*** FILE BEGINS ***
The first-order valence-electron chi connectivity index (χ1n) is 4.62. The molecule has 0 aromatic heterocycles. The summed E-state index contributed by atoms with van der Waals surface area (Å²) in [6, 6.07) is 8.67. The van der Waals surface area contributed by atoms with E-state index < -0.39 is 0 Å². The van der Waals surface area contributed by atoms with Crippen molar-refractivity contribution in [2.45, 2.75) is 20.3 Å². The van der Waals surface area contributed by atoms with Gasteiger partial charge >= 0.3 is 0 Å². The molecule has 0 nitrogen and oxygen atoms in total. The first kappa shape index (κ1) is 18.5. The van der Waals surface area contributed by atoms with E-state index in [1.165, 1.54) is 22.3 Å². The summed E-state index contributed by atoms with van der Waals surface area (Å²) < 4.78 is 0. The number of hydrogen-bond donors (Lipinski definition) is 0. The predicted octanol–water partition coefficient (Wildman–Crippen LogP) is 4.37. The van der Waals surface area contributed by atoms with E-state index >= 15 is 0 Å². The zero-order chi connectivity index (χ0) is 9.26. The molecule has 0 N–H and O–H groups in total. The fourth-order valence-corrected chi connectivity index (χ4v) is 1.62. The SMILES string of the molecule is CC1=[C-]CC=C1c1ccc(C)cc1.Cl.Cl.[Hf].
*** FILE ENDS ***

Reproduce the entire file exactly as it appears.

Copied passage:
The first-order valence-electron chi connectivity index (χ1n) is 4.62. The molecule has 0 aromatic heterocycles. The summed E-state index contributed by atoms with van der Waals surface area (Å²) in [6, 6.07) is 8.67. The van der Waals surface area contributed by atoms with E-state index < -0.39 is 0 Å². The van der Waals surface area contributed by atoms with Crippen molar-refractivity contribution in [2.45, 2.75) is 20.3 Å². The van der Waals surface area contributed by atoms with Gasteiger partial charge >= 0.3 is 0 Å². The molecule has 0 nitrogen and oxygen atoms in total. The first kappa shape index (κ1) is 18.5. The van der Waals surface area contributed by atoms with E-state index in [1.165, 1.54) is 22.3 Å². The summed E-state index contributed by atoms with van der Waals surface area (Å²) < 4.78 is 0. The number of hydrogen-bond donors (Lipinski definition) is 0. The predicted octanol–water partition coefficient (Wildman–Crippen LogP) is 4.37. The van der Waals surface area contributed by atoms with E-state index >= 15 is 0 Å². The zero-order chi connectivity index (χ0) is 9.26. The molecule has 0 N–H and O–H groups in total. The fourth-order valence-corrected chi connectivity index (χ4v) is 1.62. The SMILES string of the molecule is CC1=[C-]CC=C1c1ccc(C)cc1.Cl.Cl.[Hf].